Observing variation: The first step in the CQI process
Embedded in the CQI cycle is an iterative process of developing and testing hypotheses: We identify a problem, we hypothesize as to its cause, we hypothesize that a given intervention will rectify the problem, and after implementing the intervention, we test whether our hypotheses were correct by measuring the extent to which the problem has been solved.
The process of hypothesis development and testing in CQI can be summarized by the following template:
- I observe that [there is a specific problem]. I think it is because [of this reason]. So I plan to [implement some intervention], which I think will result in [a desired outcome].
The process begins with an observation. For example:
- I observe that some counties in my state rely on congregate care settings for children in foster care much more than other counties do.
- I observe that children placed with kin stay in foster care longer than children placed in non-kinship foster homes.
- I observe that my state has a higher foster care entry rate than almost all other states.
- I observe that some of my county’s residential care providers report more incidents of seclusion and restraint than others.
CQI is a problem solving process. So, in order to kickstart the process, we must observe a problem. In order to classify an observation as a problem, that observation has to be framed explicitly as a statement of comparison—unless we can make a comparison, there is no way to know that the scenario we observe has the potential to be improved.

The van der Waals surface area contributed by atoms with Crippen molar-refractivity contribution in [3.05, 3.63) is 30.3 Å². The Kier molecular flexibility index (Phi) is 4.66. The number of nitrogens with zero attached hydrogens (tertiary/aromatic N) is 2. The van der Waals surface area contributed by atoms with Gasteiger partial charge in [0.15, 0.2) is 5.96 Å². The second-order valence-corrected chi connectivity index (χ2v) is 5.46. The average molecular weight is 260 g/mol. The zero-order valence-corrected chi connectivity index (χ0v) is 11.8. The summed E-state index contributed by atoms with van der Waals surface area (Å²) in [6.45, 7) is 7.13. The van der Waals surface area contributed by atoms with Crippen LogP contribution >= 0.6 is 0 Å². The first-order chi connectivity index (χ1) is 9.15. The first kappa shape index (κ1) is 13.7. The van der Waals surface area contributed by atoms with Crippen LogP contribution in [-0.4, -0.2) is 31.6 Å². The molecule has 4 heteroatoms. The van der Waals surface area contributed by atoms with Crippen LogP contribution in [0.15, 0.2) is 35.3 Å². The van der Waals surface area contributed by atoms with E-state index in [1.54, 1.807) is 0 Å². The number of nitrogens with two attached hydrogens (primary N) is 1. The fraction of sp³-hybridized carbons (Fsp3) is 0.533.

When we can compare one group’s outcomes to another’s, we are observing variation in the system. In a child welfare context, the term variation refers to the simple fact that in any system different groups of children experience different outcomes.
Observing variation is not only essential to defining the problem to be solved, it also informs our pursuit of the solution. A statement about variation is the launch pad for asking the next question in the CQI process: Why does variation exist? When we know why an outcome varies (“I think it is because…”), we can use that knowledge to craft targeted interventions (“So I plan to…”) where they have the most potential to create the change we want to see (“which I think will result in…”).
In this series of CQIdeas we’ll explore how knowledge about variation can be used ignite the cycle of CQI. We’ll discuss how to identify variation in your system in the first place, how to make meaning out of the variation that you observe, and how to apply that knowledge throughout the CQI process.